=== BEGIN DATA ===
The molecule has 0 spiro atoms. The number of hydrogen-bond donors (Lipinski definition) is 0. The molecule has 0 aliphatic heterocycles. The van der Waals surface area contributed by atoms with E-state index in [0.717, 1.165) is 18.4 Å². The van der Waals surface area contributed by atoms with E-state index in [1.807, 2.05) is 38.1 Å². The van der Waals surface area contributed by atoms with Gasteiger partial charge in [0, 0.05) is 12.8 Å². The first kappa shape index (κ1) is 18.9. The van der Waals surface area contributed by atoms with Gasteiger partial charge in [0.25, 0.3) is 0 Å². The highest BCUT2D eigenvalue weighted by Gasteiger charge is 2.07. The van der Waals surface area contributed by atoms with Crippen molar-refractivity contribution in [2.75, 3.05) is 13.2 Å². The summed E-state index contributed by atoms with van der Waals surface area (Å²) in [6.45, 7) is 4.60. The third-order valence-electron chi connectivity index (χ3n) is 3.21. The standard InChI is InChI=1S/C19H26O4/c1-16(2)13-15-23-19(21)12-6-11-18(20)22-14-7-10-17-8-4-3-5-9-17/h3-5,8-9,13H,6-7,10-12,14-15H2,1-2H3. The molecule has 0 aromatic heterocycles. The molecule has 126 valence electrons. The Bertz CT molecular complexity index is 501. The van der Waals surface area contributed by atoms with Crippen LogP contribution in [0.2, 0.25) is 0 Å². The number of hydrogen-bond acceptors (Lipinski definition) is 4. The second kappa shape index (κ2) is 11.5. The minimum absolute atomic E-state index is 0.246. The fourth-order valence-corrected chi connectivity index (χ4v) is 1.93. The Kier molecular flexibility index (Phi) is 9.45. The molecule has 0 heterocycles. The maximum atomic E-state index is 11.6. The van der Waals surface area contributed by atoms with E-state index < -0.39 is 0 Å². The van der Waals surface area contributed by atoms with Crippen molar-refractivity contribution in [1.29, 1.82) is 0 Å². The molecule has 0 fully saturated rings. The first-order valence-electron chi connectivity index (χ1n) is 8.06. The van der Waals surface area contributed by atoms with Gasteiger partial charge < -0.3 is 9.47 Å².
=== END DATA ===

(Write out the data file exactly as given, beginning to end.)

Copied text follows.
The molecule has 0 spiro atoms. The number of hydrogen-bond donors (Lipinski definition) is 0. The molecule has 0 aliphatic heterocycles. The van der Waals surface area contributed by atoms with E-state index in [0.717, 1.165) is 18.4 Å². The van der Waals surface area contributed by atoms with E-state index in [1.807, 2.05) is 38.1 Å². The van der Waals surface area contributed by atoms with Gasteiger partial charge in [0, 0.05) is 12.8 Å². The first kappa shape index (κ1) is 18.9. The van der Waals surface area contributed by atoms with Gasteiger partial charge in [0.25, 0.3) is 0 Å². The highest BCUT2D eigenvalue weighted by Gasteiger charge is 2.07. The van der Waals surface area contributed by atoms with Crippen molar-refractivity contribution in [2.75, 3.05) is 13.2 Å². The summed E-state index contributed by atoms with van der Waals surface area (Å²) in [6.45, 7) is 4.60. The third-order valence-electron chi connectivity index (χ3n) is 3.21. The standard InChI is InChI=1S/C19H26O4/c1-16(2)13-15-23-19(21)12-6-11-18(20)22-14-7-10-17-8-4-3-5-9-17/h3-5,8-9,13H,6-7,10-12,14-15H2,1-2H3. The molecule has 0 aromatic heterocycles. The molecule has 126 valence electrons. The Bertz CT molecular complexity index is 501. The van der Waals surface area contributed by atoms with Crippen LogP contribution in [0.2, 0.25) is 0 Å². The number of hydrogen-bond acceptors (Lipinski definition) is 4. The second kappa shape index (κ2) is 11.5. The minimum absolute atomic E-state index is 0.246. The fourth-order valence-corrected chi connectivity index (χ4v) is 1.93. The Kier molecular flexibility index (Phi) is 9.45. The molecule has 0 heterocycles. The maximum atomic E-state index is 11.6. The van der Waals surface area contributed by atoms with E-state index < -0.39 is 0 Å². The van der Waals surface area contributed by atoms with Crippen molar-refractivity contribution in [1.29, 1.82) is 0 Å². The molecule has 0 fully saturated rings. The first-order valence-electron chi connectivity index (χ1n) is 8.06. The van der Waals surface area contributed by atoms with Gasteiger partial charge < -0.3 is 9.47 Å².